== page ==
These letters were written to the family home, Ham Frith, by Geoffrey Cotterell to his parents. All Geoffrey’s letters are addressed to his mother unless otherwise stated.
Ham Frith, Wanstead, Anthony and Geoffrey’s family home
The letter sequence begins just as Geoffrey has been posted to Occupied Germany. He is an Army Major, with excellent language skills, including German.
Undated but probably around 20-22nd October 1945
Herewith the first note, although there is nothing to report yet. We went from Dover, had a perfect crossing and are now in a transit camp – presumably a former German Barracks – waiting to move on.
We moved from Ostend yesterday morning … Shops bright and marvellously lit. We are now at Lierre which is fairly close to Antwerp. I visited Antwerp last night. Marvellous lights, scents, fountain pens, etc: most enjoyable. More British about than Belgians. But the whole impression I found quite unreal; there is also still the same smell of cigar smoke everywhere, though of course not many cigars.
25 October, letter to Father
Geoffrey refers to article in News Chronicle which says that even British and American liaison officers have been refused admittance to the Russian zone in their search for British and American D.P.s [displaced persons]. ‘So that settles that … There are British people in Russia.’ At this stage in the search, one of the leading theories was that Anthony was being held by the Russians.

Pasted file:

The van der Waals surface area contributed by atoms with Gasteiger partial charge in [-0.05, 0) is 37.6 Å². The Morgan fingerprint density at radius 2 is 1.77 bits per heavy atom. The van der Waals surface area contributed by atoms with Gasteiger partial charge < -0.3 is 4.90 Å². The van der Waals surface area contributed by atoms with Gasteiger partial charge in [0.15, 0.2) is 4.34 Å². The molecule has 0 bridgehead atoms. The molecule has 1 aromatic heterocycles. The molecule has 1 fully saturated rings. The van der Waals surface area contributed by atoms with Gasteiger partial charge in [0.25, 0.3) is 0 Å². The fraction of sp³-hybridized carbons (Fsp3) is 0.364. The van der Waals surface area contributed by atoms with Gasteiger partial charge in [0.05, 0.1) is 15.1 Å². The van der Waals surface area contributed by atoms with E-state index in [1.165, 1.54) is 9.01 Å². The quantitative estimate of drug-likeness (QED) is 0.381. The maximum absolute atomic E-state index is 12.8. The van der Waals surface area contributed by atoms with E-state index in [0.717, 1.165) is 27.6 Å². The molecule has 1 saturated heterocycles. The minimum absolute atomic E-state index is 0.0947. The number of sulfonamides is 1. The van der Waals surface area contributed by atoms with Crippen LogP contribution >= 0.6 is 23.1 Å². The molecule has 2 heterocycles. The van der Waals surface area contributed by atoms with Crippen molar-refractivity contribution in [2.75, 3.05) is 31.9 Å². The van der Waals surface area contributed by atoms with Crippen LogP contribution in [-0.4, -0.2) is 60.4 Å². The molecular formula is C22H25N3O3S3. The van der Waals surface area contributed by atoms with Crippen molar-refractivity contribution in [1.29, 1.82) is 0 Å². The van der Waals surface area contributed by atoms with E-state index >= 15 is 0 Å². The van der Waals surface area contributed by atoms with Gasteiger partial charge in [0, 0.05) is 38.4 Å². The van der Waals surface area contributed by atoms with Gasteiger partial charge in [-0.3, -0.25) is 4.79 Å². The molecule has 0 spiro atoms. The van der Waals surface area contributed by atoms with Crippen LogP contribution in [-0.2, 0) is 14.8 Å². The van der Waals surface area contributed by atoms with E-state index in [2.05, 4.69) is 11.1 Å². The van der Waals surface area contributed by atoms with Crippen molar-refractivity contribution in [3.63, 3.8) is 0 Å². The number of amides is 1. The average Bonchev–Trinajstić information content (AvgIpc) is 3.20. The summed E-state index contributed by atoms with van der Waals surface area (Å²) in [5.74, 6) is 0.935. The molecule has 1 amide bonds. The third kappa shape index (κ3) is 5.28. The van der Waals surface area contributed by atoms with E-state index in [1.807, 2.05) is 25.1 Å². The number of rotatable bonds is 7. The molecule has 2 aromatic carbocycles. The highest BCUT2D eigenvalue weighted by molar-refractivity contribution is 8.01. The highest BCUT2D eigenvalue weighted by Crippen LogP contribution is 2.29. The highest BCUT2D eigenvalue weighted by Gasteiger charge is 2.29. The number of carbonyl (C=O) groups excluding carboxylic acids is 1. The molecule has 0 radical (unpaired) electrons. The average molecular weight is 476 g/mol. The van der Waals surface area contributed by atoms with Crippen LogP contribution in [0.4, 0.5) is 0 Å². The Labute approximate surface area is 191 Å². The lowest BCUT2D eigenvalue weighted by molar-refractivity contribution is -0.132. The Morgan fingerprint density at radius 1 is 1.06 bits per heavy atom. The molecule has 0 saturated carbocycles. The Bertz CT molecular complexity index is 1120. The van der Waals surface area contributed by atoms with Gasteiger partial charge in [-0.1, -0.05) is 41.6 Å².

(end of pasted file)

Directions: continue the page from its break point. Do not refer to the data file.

The food in the officers clubs is simply superb. My dinner last night was totally pre-war, though perhaps a little less in quantity. All the shops, which have beautiful displays, are lit up at night, and make me realise what a fantastic amount we haven’t got. All knick-knacks, of course, scent, grapes in millions, furniture, Frank Harris (in a brown cover), a great many shoe shops with lousy shoes. Not a soul has asked me for a cigarette or offered to exchange something! This is most disappointing. Para 4 of Leave Regulations puts all brothels out of bounds. Everything in the way of drink is vilely expensive once you leave the officers’ clubs, which are so good: they are simply hotels taken over by the NAAFI and mainly run by former staff.
The letter concludes that Geoffrey has not received the notification for his posting yet, and so he is going to take the chance to go to Holland where all the major incidents which surrounded Anthony’s disappearance took place.